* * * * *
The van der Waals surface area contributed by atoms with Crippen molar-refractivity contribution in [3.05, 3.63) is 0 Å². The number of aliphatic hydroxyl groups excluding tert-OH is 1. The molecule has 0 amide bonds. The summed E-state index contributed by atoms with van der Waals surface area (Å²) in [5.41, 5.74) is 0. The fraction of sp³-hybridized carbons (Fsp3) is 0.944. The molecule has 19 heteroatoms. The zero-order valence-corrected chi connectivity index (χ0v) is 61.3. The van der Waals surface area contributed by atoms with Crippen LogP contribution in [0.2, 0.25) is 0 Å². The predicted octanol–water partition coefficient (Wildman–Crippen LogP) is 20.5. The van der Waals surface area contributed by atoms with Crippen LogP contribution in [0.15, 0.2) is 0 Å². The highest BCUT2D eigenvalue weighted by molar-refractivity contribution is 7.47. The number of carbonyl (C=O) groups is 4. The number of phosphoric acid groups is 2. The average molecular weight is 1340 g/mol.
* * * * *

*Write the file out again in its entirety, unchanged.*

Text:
The van der Waals surface area contributed by atoms with Crippen molar-refractivity contribution in [3.05, 3.63) is 0 Å². The number of aliphatic hydroxyl groups excluding tert-OH is 1. The molecule has 0 amide bonds. The summed E-state index contributed by atoms with van der Waals surface area (Å²) in [5.41, 5.74) is 0. The fraction of sp³-hybridized carbons (Fsp3) is 0.944. The molecule has 19 heteroatoms. The zero-order valence-corrected chi connectivity index (χ0v) is 61.3. The van der Waals surface area contributed by atoms with Crippen LogP contribution in [0.2, 0.25) is 0 Å². The predicted octanol–water partition coefficient (Wildman–Crippen LogP) is 20.5. The van der Waals surface area contributed by atoms with Crippen LogP contribution in [0.15, 0.2) is 0 Å². The highest BCUT2D eigenvalue weighted by molar-refractivity contribution is 7.47. The number of carbonyl (C=O) groups is 4. The number of phosphoric acid groups is 2. The average molecular weight is 1340 g/mol.